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Will GDPR affect advancements in Artificial Intelligence?

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Attending events was a good way to get the discussion around data privacy and ethics started. This one was particularly interesting when you consider Artificial Intelligence and the possibility for it to be a black box.  

Will GDPR affect advancements in Artificial Intelligence? 

The short answer is, yes! But that doesn’t make it a bad thing. 

Innovation in Artificial Intelligence (AI) is one of the greatest achievements in the modern digital age. It is the ability for computers and machines to perform human-like activities such as learning, problem solving and decision making.  

The potential of AI is something of great excitement to futurists and transhumanist believers, who predict that AI could be billions of times smarter than humans, with the possibility of individuals needing to merge with computers to survive. 

Popular technology integrated with AI includes device wearables for example an Apple Watch that can monitor your physical activity and certain health attributes. Such devices have a private benefit to the individual consuming it, but they also create a wide array of data sets, that contribute to creating the internet of things. 

Organisations can benefit from access to this data, to continue innovating technologies and solutions through AI or by using the data to produce sophisticated insights for both the consumer and organisation. When put to good use, the potential these technologies produce for society is exponential. However, when organisations take advantage and negatively exploit the wide array of personal data created by such technologies, we could see the current global trust crisis deepen. 

A colleague attended an event that discussed the potential of AI applications to be further integrated within the NHS. Here concerns were raised by several AI developers that GDPR could stifle innovation within the field. This was immediately challenged by the “GDPR experts” in the room. Their view was that GDPR is necessary to protect the collection, use and sharing of personal data. And, those who worked within the NHS believed GDPR would actually reduce the number of opt-outs, stating that; if citizens had greater control over how their personal data was used, for example, development of applications to improve their healthcare management, they would be more likely to give permission for this purpose.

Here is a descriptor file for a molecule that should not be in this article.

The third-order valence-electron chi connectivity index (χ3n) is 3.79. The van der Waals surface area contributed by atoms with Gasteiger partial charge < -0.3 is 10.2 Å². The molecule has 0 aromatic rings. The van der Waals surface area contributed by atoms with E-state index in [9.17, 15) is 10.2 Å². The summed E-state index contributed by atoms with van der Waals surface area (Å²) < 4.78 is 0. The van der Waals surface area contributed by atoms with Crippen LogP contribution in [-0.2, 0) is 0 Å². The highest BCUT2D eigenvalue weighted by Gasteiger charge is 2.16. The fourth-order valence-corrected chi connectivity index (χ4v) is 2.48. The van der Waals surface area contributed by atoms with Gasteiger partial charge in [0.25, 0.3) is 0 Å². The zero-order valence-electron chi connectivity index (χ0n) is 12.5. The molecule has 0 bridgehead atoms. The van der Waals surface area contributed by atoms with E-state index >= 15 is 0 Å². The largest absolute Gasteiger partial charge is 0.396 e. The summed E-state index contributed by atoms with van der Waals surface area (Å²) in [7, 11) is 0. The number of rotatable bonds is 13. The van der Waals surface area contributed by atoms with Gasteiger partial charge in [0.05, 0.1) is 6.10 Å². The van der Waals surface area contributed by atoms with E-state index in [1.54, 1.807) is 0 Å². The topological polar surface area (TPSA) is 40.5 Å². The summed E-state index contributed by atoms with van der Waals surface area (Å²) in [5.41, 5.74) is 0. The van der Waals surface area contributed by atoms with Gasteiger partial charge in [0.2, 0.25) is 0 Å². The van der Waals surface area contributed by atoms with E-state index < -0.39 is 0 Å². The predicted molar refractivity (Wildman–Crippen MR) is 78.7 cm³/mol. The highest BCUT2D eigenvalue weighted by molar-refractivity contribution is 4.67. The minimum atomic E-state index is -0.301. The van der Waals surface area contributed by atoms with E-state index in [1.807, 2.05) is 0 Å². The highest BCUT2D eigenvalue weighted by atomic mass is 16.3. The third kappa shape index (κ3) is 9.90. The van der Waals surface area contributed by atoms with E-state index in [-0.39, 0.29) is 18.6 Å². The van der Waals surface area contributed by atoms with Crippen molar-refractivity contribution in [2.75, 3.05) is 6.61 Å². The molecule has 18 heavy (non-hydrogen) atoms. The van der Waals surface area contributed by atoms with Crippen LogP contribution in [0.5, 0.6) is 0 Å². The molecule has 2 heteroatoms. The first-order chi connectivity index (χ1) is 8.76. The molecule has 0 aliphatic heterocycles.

Another point raised was that fully anonymised data is not covered by GDPR. AI developers can continue to freely use anonymised data to develop AI applications. Those creating AI solutions that will have a benefit to the citizen or the wider public could consider claiming either legitimate or public interest as the legal justification for collecting, using or sharing personal data. However, to use this compliantly would require transparency and an organisation would need to demonstrate that have considered the citizen’s rights. Organisations that do this and truly deliver value from using citizens’ personal data, can genuinely build stronger trust the organisation and citizens. 

GDPR will ensure that organisations, either using personal data to develop AI or capturing personal data through applications run by AI algorithms, are not crossing the moral line and exploiting citizens personal data. GDPR should not stifle innovation within this sector if data is used ethically and the organisation is being fully transparent about the purposes of using individuals’ personal data.

Karen Watson

Karen Watson

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